Weighing in at a featherweight nine megabytes, the Endless ATC trial has no business being as moreish or as plausible as it is. A perfect introduction to the genre, its stream of dynamic instructions and friendly mouse controls mean newcomers will master the basics of guiding flights onto Amsterdam Schipol’s ILS approach path within minutes (the full £5 sim comes with eight other airports). Ensuring sessions are completely free of ‘separation incidents’ and coping with high traffic levels, tricky weather conditions, emergencies and wake turbulence will take longer, however.
Inua – A Story in Ice and Time
Dread Hunger turns the Franklin Expedition into a paranoia-packed penny dreadful. Inua (ETA: ‘Coming Soon’) puts it at the centre of a stylish, mythology-laced, point-and-click adventure. While there’s no sign of the promised “mind bending puzzles” in the demo, you do get to experience the game’s appealing mind-reading and time-hopping mechanics first hand. By discovering hidden objects with a roving mouse cursor you can access the innermost thoughts of characters, and switching centuries allows you to investigate the mystery of the Terror’s fate from multiple directions simultaneously.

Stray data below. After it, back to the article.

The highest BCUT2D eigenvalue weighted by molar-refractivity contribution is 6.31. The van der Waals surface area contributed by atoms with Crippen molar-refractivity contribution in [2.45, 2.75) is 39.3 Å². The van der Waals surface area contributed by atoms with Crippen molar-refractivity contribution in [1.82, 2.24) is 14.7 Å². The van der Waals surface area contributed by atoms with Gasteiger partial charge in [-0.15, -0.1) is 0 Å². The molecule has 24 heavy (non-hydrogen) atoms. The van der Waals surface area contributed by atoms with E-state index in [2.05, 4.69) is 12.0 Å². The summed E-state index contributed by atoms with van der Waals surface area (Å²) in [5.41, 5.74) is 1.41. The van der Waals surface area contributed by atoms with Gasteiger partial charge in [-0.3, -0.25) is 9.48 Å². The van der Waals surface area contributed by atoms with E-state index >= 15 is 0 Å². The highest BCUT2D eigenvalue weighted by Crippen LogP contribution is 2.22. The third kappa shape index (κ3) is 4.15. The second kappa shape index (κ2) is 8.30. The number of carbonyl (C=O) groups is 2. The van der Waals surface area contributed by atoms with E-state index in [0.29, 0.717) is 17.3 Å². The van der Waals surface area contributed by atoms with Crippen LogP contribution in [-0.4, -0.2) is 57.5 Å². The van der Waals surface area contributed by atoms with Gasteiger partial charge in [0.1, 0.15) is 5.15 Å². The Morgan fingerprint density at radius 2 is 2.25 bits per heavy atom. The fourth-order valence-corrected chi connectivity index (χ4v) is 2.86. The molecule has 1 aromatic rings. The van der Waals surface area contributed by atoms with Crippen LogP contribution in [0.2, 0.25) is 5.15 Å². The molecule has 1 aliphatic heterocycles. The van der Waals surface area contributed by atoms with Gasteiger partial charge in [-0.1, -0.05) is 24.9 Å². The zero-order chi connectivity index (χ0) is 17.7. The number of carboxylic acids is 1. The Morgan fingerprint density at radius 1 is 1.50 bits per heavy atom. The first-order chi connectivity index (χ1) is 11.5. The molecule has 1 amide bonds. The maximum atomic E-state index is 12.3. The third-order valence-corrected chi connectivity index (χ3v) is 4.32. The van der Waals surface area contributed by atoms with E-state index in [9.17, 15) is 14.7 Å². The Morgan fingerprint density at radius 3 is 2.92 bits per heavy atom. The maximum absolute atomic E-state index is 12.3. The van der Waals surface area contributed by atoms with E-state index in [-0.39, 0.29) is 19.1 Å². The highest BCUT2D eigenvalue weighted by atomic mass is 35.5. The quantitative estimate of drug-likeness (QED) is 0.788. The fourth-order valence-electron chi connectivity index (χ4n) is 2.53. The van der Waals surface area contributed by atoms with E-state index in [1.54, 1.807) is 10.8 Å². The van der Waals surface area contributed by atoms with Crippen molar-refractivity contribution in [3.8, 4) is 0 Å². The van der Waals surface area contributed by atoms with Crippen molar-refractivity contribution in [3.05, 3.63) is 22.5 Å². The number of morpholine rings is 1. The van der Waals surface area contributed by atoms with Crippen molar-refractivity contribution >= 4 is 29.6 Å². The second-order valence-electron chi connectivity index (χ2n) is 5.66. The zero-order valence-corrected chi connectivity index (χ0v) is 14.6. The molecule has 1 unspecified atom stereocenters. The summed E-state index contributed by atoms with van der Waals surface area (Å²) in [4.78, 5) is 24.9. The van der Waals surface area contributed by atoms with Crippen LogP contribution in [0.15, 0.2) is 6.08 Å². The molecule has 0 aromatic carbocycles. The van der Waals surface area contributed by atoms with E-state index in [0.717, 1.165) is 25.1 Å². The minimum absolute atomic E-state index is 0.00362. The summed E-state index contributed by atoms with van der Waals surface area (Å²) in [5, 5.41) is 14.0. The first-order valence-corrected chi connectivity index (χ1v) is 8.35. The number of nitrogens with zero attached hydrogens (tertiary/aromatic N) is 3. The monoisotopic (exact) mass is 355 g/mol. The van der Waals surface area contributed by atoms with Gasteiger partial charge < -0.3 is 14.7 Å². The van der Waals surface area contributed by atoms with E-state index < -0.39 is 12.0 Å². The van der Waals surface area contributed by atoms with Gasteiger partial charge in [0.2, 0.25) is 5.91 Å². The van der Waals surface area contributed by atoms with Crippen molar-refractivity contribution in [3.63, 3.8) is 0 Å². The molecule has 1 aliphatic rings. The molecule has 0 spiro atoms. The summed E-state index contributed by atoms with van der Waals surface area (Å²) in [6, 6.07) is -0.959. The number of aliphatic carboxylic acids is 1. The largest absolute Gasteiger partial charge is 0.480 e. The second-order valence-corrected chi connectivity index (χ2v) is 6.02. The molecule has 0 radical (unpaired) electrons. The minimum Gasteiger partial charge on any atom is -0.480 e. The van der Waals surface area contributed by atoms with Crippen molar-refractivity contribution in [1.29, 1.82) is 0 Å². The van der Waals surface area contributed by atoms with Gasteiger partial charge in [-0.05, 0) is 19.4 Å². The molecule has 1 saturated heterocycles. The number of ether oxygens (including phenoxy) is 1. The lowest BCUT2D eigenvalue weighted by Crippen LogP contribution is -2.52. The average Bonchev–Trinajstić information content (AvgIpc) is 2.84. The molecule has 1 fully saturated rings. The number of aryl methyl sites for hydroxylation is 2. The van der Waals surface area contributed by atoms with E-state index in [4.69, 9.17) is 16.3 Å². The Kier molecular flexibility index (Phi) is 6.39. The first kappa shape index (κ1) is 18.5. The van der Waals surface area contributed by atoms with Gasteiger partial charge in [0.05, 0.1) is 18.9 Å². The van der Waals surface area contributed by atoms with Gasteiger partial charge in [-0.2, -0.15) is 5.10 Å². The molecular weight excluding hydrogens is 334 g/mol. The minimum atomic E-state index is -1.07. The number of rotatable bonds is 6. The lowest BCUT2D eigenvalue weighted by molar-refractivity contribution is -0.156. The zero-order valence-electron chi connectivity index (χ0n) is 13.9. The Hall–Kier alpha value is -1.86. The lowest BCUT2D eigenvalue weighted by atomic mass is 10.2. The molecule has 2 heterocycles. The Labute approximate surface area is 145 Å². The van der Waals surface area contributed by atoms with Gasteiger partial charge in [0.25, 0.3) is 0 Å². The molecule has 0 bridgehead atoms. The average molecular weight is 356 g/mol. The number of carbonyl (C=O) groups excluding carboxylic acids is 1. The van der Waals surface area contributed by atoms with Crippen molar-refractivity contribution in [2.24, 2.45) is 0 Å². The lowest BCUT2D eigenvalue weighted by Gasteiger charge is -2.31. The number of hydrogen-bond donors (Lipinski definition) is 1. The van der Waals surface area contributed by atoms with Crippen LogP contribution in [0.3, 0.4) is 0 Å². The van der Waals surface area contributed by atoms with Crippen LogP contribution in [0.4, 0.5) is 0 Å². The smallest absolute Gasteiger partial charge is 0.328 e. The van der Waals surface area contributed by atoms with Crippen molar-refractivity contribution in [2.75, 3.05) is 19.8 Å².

Wild Metal Country
My love affair with the criminally under-rated Wild Metal Country began with a demo encounter twenty years ago and will end when I pop my clogs, not a moment sooner. The marvel’s unusual approach to steering and aiming mean your first few minutes of pod collecting may prove frustrating, but heed this advice from an old-hand (Don’t bother rotating your turret – turn the entire vehicle to target enemies!), and it shouldn’t be long before you’re scoring hits and sploding foes.
Hidden & Dangerous 2: Sabre Squadron
The Hidden & Dangerous 2: Sabre Squadron demo is a Schmeisser muzzle in the small of the back. I suspect the vast majority of people who played it, went on to purchase the rest of the add-on.
What starts out as a bridge destruction mission, quickly morphs into something quite different. To achieve victory you’ll need to manoeuvre your four-man SAS team (you can switch characters at will and issue commands using an RTS-style elevated camera) gingerly, and keep your eyes peeled, and your lead spitter handy. Enemy equipment may be scavenged, static weapons manned, and wounded pals patched up.
The gripping ‘Ponte Grande’ mission reminds me there are few more deserving candidates for a Dusty But Trusty than H&D2.